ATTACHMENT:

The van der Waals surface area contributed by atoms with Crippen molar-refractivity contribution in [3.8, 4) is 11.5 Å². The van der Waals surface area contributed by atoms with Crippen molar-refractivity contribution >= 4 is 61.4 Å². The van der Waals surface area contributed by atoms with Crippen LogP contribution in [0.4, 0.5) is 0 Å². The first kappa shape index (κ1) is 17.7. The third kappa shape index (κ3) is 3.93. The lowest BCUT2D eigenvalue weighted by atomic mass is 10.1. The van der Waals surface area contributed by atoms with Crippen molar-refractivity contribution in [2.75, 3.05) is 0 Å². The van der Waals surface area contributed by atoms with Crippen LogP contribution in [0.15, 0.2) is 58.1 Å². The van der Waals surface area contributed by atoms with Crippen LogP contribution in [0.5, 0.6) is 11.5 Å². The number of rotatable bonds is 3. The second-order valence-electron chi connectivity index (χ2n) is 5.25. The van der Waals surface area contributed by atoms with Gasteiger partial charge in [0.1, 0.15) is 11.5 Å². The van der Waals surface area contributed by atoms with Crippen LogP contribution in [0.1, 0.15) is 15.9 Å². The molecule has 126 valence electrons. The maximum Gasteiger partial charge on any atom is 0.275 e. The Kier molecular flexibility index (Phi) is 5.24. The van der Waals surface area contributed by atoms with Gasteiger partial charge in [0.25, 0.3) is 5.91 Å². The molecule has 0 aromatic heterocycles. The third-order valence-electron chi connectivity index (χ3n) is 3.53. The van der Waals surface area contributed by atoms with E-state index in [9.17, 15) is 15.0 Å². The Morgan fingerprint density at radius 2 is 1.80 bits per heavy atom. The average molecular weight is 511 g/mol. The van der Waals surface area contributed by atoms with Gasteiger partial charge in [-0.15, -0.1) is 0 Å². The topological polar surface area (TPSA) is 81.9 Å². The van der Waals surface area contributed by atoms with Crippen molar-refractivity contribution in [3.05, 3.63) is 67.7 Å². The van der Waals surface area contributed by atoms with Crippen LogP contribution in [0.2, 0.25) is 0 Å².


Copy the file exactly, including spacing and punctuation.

The van der Waals surface area contributed by atoms with Crippen molar-refractivity contribution in [3.8, 4) is 11.5 Å². The van der Waals surface area contributed by atoms with Crippen molar-refractivity contribution >= 4 is 61.4 Å². The van der Waals surface area contributed by atoms with Crippen LogP contribution in [0.4, 0.5) is 0 Å². The first kappa shape index (κ1) is 17.7. The third kappa shape index (κ3) is 3.93. The lowest BCUT2D eigenvalue weighted by atomic mass is 10.1. The van der Waals surface area contributed by atoms with Crippen molar-refractivity contribution in [2.75, 3.05) is 0 Å². The van der Waals surface area contributed by atoms with Crippen LogP contribution in [0.15, 0.2) is 58.1 Å². The van der Waals surface area contributed by atoms with Crippen LogP contribution in [0.5, 0.6) is 11.5 Å². The number of rotatable bonds is 3. The second-order valence-electron chi connectivity index (χ2n) is 5.25. The van der Waals surface area contributed by atoms with Gasteiger partial charge in [0.1, 0.15) is 11.5 Å². The van der Waals surface area contributed by atoms with Crippen LogP contribution in [0.1, 0.15) is 15.9 Å². The molecule has 126 valence electrons. The maximum Gasteiger partial charge on any atom is 0.275 e. The Kier molecular flexibility index (Phi) is 5.24. The van der Waals surface area contributed by atoms with Gasteiger partial charge in [0.25, 0.3) is 5.91 Å². The molecule has 0 aromatic heterocycles. The third-order valence-electron chi connectivity index (χ3n) is 3.53. The van der Waals surface area contributed by atoms with E-state index in [9.17, 15) is 15.0 Å². The Morgan fingerprint density at radius 2 is 1.80 bits per heavy atom. The average molecular weight is 511 g/mol. The van der Waals surface area contributed by atoms with Gasteiger partial charge in [-0.15, -0.1) is 0 Å². The topological polar surface area (TPSA) is 81.9 Å². The van der Waals surface area contributed by atoms with Crippen molar-refractivity contribution in [3.05, 3.63) is 67.7 Å². The van der Waals surface area contributed by atoms with Crippen LogP contribution in [0.2, 0.25) is 0 Å².